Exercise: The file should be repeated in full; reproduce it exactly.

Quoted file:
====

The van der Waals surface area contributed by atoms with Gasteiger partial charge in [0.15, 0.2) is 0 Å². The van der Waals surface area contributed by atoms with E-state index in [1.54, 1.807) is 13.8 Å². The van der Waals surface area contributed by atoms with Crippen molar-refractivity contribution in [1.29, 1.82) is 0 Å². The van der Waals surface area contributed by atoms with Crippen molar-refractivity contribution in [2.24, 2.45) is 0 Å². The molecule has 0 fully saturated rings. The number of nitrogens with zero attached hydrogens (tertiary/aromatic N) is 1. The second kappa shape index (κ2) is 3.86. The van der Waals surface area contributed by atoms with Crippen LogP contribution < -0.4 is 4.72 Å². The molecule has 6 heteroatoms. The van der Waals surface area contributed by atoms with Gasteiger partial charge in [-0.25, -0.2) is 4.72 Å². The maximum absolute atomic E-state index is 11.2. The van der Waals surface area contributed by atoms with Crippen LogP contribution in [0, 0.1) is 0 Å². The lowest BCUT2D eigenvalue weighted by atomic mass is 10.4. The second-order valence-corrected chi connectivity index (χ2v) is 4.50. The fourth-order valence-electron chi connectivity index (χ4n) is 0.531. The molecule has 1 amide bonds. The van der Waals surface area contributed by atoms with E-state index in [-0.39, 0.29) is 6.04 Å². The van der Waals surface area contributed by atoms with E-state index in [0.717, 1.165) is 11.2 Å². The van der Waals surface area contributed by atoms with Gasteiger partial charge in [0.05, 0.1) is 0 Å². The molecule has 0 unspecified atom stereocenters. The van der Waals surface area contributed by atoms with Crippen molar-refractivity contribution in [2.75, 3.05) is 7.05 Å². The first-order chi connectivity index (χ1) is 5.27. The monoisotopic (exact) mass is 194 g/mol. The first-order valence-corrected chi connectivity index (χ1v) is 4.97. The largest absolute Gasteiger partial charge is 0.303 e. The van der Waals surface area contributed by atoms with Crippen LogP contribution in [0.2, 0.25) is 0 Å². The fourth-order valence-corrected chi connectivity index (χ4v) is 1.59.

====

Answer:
The van der Waals surface area contributed by atoms with Gasteiger partial charge in [0.15, 0.2) is 0 Å². The van der Waals surface area contributed by atoms with E-state index in [1.54, 1.807) is 13.8 Å². The van der Waals surface area contributed by atoms with Crippen molar-refractivity contribution in [1.29, 1.82) is 0 Å². The van der Waals surface area contributed by atoms with Crippen molar-refractivity contribution in [2.24, 2.45) is 0 Å². The molecule has 0 fully saturated rings. The number of nitrogens with zero attached hydrogens (tertiary/aromatic N) is 1. The second kappa shape index (κ2) is 3.86. The van der Waals surface area contributed by atoms with Crippen LogP contribution < -0.4 is 4.72 Å². The molecule has 6 heteroatoms. The van der Waals surface area contributed by atoms with Gasteiger partial charge in [-0.25, -0.2) is 4.72 Å². The maximum absolute atomic E-state index is 11.2. The van der Waals surface area contributed by atoms with Crippen LogP contribution in [0, 0.1) is 0 Å². The lowest BCUT2D eigenvalue weighted by atomic mass is 10.4. The second-order valence-corrected chi connectivity index (χ2v) is 4.50. The fourth-order valence-electron chi connectivity index (χ4n) is 0.531. The molecule has 1 amide bonds. The van der Waals surface area contributed by atoms with E-state index in [-0.39, 0.29) is 6.04 Å². The van der Waals surface area contributed by atoms with E-state index in [0.717, 1.165) is 11.2 Å². The van der Waals surface area contributed by atoms with Gasteiger partial charge in [0.05, 0.1) is 0 Å². The molecule has 0 unspecified atom stereocenters. The van der Waals surface area contributed by atoms with Crippen molar-refractivity contribution in [2.75, 3.05) is 7.05 Å². The first-order chi connectivity index (χ1) is 5.27. The monoisotopic (exact) mass is 194 g/mol. The first-order valence-corrected chi connectivity index (χ1v) is 4.97. The largest absolute Gasteiger partial charge is 0.303 e. The van der Waals surface area contributed by atoms with Crippen LogP contribution in [0.2, 0.25) is 0 Å². The fourth-order valence-corrected chi connectivity index (χ4v) is 1.59.